Cyberattacks have become increasingly sophisticated and disruptive, affecting businesses and the operations of critical infrastructure including hospitals, power grids, financial institutions and government agencies. The right to privacy has been under assault, leaving users of digital technologies vulnerable and with limited means to protect their rights. States urgently need to agree on the “rules of the road” to avoid the escalation of cyberattacks, in order to enhance both security and human rights. 

While there is a rise in global wealth, wealth inequality persists. [11] A World Bank study found that in most countries, whether rich or emerging, huge transfers of public to private wealth have occurred since 1980. The combination of rising income inequality and large transfers of public to private wealth contributed to the steep rise in wealth inequality. [12]

Inequality limits opportunities to improve well-being, and undermines democracy as power imbalances favour elites at the expense of the needs of ordinary people, and in particular women and minority groups. Digitalisation in the workplace is leading to precarious labour conditions for workers and the lack of adequate public policy responses to it. Upgrading skills through worker training has lagged. Technological innovation has tended to weaken workers' negotiating powers.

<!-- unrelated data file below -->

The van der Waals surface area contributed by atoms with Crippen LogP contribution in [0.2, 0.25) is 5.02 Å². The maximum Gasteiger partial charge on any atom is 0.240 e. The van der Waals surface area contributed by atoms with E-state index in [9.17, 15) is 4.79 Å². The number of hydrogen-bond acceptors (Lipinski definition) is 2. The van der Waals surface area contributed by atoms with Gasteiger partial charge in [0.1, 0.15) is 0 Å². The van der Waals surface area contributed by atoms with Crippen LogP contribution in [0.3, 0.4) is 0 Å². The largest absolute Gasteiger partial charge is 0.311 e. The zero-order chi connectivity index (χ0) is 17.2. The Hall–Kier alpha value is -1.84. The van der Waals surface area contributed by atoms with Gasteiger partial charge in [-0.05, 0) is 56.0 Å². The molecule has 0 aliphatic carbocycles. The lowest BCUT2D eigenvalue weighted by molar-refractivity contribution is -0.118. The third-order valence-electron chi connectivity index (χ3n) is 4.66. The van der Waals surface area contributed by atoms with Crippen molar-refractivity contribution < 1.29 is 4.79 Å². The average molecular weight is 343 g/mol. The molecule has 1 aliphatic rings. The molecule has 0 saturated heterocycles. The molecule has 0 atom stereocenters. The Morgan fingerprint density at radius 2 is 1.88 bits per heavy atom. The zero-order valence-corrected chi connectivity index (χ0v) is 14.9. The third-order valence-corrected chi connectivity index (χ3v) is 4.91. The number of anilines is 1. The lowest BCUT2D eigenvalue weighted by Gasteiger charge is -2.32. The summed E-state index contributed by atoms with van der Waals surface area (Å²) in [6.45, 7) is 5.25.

Climate change has reached crisis dimensions and is a threat to the sustainability of life on earth. Digitalisation has compounded the problem, by increasing the carbon footprint and e-waste, by facilitating the dissemination of misinformation by climate change deniers, and by obfuscating deliberations on issues that should be based on evidence and scientific principles. It has become increasingly clear that governments and international institutions are unlikely to take decisive action in time to avert a climate catastrophe.  

Digital exclusion persists despite the vaunted promise of connecting the next billion, and remains an obstacle for poor communities, especially those living in rural areas. Across the board, there is a slowdown in the growth of voice and internet users, whether one looks at mobile subscribers or internet penetration. The strategies that have been deployed for decades simply won’t address the needs of the billions of people in developing countries who still suffer from digital exclusion. Without meaningful access, people are being left behind from the social and economic benefits of the digital society and economy and have no means to benefit economically from digital technologies, advocate for themselves, or fight for their rights. 

These critical features of the emerging environment condition the ability of APC and its partners to mobilise people and resources and steer an effective response to these formidable challenges.


[10] David Kaye. Speech Police: The Global Struggle to Govern the Internet. Columbia Global Reports, 2019.
[12] “World Inequality Report 2018”. https://wir2018.wid.world